It’s funny, the first thing that got me to stick with PyCharm was tabs. As an Emacs guy, I just didn’t want to switch buffers all the time, which made me look at IDEs. But other tools had something in their tabs that, after ten minutes, would rub you the wrong way. I found, and still find, that PyCharm pays attention to the small details and refinements on tabs in ways that other tools don’t. It’s reflective of the mindset that I think PyCharm has, where things aren’t just done, they are done well, and stay done. It’s a trait that has to be part of a product company’s DNA and culture, and it’s the kind of trait that pragmatic, professional developers demand. They don’t want to fiddle, except when they do, and when they do, they want it to work, no alarms, no surprises.
Beyond that, I’ve been impressed at how well PyCharm has kept up with the leaps forward in Python and the Python community. I’m also intrigued by PyCharm Edu and that kind of outreach.
How much time did it take you to learn PyCharm from scratch? Do you think it’s worth investing your time in learning the tool?
I absolutely think it is a wise investment. Similar to paying for PyCharm itself. I’m a professional, and customers expect me to be effective. Buying a quality tool and updating my skills with it are obviously part of the profession.
What trends do you see in Python as a language? Where is it heading? What’s your opinion on latest changes?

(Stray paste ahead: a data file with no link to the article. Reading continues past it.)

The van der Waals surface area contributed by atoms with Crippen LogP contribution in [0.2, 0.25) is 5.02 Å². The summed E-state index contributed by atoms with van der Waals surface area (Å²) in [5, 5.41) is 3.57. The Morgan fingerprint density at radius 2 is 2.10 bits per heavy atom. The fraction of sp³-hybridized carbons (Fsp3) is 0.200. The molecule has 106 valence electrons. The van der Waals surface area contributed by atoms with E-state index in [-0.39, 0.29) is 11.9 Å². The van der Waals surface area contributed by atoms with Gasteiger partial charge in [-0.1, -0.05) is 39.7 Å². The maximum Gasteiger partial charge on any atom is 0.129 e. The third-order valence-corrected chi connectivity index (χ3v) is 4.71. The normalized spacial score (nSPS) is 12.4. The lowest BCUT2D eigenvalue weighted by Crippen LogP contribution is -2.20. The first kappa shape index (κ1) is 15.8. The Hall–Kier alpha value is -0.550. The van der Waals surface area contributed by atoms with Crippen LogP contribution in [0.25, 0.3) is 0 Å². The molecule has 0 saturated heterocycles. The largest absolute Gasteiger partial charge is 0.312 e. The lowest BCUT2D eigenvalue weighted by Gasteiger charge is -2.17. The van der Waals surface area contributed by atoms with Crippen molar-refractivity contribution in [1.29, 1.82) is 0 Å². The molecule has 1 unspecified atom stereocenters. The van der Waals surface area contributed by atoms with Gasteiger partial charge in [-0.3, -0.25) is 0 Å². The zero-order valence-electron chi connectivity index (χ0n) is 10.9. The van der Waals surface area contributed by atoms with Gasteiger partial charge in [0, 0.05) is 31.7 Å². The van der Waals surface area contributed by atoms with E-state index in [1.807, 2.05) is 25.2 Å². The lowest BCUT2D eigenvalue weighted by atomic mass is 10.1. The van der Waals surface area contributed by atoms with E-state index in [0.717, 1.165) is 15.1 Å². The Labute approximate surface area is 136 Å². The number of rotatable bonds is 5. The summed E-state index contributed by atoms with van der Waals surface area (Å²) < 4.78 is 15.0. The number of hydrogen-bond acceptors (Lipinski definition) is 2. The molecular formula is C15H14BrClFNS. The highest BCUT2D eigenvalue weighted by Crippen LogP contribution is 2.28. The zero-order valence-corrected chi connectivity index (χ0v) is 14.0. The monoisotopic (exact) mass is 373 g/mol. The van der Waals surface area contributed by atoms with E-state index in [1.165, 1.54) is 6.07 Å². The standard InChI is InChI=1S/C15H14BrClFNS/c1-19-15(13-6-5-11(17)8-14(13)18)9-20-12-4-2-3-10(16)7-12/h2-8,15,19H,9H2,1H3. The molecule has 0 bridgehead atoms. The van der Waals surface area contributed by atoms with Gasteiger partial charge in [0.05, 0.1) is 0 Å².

In a larger sense though, I think Python ease-of-learning has wrapped up its position as the first language to start with. That has a huge number of implications for the next 3-5 years. In a way, I think getting Python 3 behind us (and with 3.4, I think that tipping point was reached) was crucial. People can start with Python 3.
The asyncio and async/await additions show that Python is capable of maturely evolving to cover modern uses without becoming un-Pythonic. That’s a challenge when you reach a dominant position. It’s hard to move.
If we look at the modern Python web frameworks, what trends do you see? Which is your favorite one?
I’m a Pyramid guy, and so I’m happy to see that it’s chugging right along with a bigger community and regular releases. But I find the whole field of Python web frameworks fascinating. Django has been able to keep current and evolve while keeping tremendous popularity, and also helping spawn the biggest improvement in Python, which is diversity in the community. Flask continues to grow and spawn a huge number of interesting and mature add-ons. Beyond that, the landing and evolution of async in Python 3 is stirring the pot in exciting ways.
Python is an open-source project and everything around it is open source as well. In your opinion, how does the open-source concept influence and shape the enterprise software? Have you used any open-source projects in your professional career?
As mentioned above, I’m an oldster when it comes to open source and business. We didn’t really do a good job coming up with an open source business model that would churn out the big bucks required when you get funding. Recently I’ve seen some high-profile Python people starting to get jaded about open source and business. Some people seem to expect long-term quality software, for free, and then expect you to write their project for them in StackOverflow, and berate you when you don’t.
I’m eager to get started with this. What’s the best PyCharm can be? What’s the biggest impact we can make on the most important audience? Can we go even further on the motto of “Develop With Pleasure”? Fun times indeed.
Thank you for the interview, Paul!
We’re thrilled to have Paul on our team and wish him the best of luck as a Developer Advocate! If you catch him at a conference, go ahead and ask all your questions. Follow and ping him on Twitter, too.
Develop with Pleasure,